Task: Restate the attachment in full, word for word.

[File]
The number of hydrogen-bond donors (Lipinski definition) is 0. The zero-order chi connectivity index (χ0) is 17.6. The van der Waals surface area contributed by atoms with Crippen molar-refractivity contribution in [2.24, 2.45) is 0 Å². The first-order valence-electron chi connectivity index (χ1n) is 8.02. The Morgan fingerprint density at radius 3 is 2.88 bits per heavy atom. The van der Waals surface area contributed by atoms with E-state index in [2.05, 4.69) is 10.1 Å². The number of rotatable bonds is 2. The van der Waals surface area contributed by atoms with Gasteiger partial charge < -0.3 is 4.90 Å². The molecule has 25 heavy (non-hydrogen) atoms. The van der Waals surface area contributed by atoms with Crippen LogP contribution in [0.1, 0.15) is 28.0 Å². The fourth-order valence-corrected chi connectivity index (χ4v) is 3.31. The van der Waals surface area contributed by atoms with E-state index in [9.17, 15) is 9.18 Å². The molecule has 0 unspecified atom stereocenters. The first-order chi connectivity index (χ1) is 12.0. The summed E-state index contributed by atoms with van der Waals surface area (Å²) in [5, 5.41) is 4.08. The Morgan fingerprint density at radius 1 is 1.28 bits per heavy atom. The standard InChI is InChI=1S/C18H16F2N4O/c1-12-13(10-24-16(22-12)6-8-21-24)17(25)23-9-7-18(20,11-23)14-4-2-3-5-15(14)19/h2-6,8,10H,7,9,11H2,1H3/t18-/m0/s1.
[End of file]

The number of hydrogen-bond donors (Lipinski definition) is 0. The zero-order chi connectivity index (χ0) is 17.6. The van der Waals surface area contributed by atoms with Crippen molar-refractivity contribution in [2.24, 2.45) is 0 Å². The first-order valence-electron chi connectivity index (χ1n) is 8.02. The Morgan fingerprint density at radius 3 is 2.88 bits per heavy atom. The van der Waals surface area contributed by atoms with E-state index in [2.05, 4.69) is 10.1 Å². The number of rotatable bonds is 2. The van der Waals surface area contributed by atoms with Gasteiger partial charge < -0.3 is 4.90 Å². The molecule has 25 heavy (non-hydrogen) atoms. The van der Waals surface area contributed by atoms with Crippen LogP contribution in [0.1, 0.15) is 28.0 Å². The fourth-order valence-corrected chi connectivity index (χ4v) is 3.31. The van der Waals surface area contributed by atoms with E-state index in [9.17, 15) is 9.18 Å². The molecule has 0 unspecified atom stereocenters. The first-order chi connectivity index (χ1) is 12.0. The summed E-state index contributed by atoms with van der Waals surface area (Å²) in [5, 5.41) is 4.08. The Morgan fingerprint density at radius 1 is 1.28 bits per heavy atom. The standard InChI is InChI=1S/C18H16F2N4O/c1-12-13(10-24-16(22-12)6-8-21-24)17(25)23-9-7-18(20,11-23)14-4-2-3-5-15(14)19/h2-6,8,10H,7,9,11H2,1H3/t18-/m0/s1.